Yamanaka factors appear to reverse epigenetic aging

The final step for the researchers was to then guide these iPSCs to become fibroblasts again using other reprogramming factors. The result was that these reprogrammed fibroblasts no longer expressed the gene patterns associated with aged cells and had a gene expression profile indistinguishable from those of young fibroblasts. Essentially, they showed that epigenetic alterations (changes to gene expression patterns), a reason we age, were reversed.

In addition to this, they also showed that telomere length, mitochondrial function, and oxidative stress levels had all reset to those typically observed in young fibroblasts. Telomere attrition and mitochondrial dysfunction are two more reasons that we are thought to age.

This was the first evidence that aged cells, even from very old individuals, could be rejuvenated, and this was followed by a flood of independent studies confirming these findings in the same and other types of cells.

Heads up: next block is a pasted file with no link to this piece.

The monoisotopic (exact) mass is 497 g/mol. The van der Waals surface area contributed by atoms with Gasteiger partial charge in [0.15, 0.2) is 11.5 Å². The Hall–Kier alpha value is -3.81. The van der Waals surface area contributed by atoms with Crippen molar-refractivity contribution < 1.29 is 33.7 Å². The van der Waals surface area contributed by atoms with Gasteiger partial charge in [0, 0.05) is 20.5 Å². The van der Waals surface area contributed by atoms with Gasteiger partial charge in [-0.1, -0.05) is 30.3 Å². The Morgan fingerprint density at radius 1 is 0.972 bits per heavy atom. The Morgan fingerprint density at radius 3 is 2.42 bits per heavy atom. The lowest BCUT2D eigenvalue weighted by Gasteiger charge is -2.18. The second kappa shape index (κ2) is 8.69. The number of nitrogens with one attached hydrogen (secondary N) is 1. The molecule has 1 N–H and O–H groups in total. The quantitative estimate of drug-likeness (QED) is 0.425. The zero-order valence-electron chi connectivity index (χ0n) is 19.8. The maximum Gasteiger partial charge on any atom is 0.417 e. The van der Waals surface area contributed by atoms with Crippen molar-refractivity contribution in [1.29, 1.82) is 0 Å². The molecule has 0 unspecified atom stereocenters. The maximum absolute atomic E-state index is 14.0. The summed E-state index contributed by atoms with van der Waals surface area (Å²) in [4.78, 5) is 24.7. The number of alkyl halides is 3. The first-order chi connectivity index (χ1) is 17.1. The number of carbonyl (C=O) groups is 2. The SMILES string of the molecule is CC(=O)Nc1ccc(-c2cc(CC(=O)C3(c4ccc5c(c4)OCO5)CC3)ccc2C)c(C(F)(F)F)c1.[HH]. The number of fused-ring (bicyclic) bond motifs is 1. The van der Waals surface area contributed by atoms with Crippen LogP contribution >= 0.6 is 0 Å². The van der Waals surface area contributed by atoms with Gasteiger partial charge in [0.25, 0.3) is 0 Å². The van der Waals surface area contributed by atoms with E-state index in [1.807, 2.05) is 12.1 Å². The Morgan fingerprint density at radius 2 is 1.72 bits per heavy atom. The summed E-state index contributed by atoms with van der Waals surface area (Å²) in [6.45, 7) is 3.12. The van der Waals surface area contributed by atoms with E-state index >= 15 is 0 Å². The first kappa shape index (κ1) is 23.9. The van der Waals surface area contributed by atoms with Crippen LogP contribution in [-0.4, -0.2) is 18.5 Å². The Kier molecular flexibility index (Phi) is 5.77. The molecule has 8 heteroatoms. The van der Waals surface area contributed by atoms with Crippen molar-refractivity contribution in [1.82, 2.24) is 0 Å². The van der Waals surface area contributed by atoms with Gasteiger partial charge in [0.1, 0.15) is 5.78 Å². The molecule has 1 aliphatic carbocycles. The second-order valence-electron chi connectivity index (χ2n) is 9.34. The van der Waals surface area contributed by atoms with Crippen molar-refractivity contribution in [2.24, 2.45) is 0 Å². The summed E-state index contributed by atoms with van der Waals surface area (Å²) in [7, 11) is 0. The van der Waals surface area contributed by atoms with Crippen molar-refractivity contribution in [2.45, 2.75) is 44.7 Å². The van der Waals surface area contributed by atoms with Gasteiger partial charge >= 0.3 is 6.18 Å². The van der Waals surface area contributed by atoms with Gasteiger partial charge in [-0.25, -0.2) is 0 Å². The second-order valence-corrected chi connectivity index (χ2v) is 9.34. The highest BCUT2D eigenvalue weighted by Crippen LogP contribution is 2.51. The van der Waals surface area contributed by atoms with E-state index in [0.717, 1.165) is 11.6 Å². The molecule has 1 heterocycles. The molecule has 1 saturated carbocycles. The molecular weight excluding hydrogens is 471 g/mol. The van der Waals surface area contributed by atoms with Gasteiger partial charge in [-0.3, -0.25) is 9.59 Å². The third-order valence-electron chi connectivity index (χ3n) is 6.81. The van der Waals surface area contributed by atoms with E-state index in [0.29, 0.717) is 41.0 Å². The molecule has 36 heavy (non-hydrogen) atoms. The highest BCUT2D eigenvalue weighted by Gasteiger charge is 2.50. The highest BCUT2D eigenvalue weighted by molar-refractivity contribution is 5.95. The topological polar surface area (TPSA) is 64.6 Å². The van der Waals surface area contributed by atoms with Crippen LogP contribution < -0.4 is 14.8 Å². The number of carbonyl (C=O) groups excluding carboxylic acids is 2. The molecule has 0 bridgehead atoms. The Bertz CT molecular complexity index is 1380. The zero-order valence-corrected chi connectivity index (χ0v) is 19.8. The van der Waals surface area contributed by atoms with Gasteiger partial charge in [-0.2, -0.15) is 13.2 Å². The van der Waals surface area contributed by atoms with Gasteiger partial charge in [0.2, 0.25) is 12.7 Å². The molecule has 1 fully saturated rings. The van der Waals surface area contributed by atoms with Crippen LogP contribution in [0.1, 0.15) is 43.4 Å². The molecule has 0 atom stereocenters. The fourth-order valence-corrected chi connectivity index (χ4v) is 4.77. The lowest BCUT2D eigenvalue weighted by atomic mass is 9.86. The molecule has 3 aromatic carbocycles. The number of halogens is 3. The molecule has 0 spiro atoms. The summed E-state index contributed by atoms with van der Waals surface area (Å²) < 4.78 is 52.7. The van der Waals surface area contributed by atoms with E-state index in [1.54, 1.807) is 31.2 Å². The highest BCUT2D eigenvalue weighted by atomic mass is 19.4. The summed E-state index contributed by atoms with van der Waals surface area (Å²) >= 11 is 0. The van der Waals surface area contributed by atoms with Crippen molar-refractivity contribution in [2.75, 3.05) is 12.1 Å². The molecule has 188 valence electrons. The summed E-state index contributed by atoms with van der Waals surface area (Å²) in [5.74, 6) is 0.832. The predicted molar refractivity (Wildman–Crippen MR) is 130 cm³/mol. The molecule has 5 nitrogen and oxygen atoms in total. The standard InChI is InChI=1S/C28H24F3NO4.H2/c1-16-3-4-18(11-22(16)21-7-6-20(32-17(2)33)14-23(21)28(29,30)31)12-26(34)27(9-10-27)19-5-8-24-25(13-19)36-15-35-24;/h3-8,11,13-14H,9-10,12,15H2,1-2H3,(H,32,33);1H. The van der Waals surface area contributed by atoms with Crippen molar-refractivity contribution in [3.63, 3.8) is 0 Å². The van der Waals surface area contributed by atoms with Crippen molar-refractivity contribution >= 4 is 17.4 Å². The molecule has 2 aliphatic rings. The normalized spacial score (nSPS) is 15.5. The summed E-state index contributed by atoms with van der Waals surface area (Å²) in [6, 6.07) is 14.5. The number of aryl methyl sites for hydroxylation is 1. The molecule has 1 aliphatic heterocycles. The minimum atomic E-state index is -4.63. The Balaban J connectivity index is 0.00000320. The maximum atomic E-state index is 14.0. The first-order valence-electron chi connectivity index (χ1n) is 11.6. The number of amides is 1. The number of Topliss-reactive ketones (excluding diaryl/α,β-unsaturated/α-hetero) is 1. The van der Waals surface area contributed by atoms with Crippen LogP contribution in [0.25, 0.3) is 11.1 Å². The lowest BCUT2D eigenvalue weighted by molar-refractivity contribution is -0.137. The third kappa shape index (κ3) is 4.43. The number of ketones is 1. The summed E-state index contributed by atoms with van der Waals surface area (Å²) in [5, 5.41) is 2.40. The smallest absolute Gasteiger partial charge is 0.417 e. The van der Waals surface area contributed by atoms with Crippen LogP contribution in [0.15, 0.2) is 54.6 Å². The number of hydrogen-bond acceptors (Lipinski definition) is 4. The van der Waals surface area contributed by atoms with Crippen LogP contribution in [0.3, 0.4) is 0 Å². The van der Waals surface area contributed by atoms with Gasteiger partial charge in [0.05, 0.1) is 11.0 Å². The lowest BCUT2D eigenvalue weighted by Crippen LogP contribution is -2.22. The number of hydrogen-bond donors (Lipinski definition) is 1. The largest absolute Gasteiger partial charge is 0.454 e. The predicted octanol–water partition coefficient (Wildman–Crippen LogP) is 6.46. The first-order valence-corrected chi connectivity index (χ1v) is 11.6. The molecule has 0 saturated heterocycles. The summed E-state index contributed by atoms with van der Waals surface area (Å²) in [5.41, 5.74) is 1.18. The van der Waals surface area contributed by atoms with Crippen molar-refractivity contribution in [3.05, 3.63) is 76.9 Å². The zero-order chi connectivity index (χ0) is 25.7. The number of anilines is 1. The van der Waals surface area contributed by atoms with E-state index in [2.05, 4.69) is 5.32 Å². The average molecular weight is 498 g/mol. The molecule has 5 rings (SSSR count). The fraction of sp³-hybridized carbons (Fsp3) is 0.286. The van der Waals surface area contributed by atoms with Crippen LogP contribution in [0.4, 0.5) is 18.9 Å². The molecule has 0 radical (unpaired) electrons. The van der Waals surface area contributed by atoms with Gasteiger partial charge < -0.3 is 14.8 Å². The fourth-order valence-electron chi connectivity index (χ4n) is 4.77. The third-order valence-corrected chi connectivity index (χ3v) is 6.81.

Can Yamanaka factors be used in living animals?

It was easy to isolate cells in a dish, take them back to a developmental state, then guide them to become whatever cell type they wanted using Yamanaka factors. But this was obviously not practical in a living animal as cells could not have their memory erased so they reverted to a pluripotent state. Imagine if a heart cell forgot it was a heart cell while it was supposed to be helping pump blood around the body!

There was also the concern that the expression of Yamanaka factors was known to induce cancer in animals [4].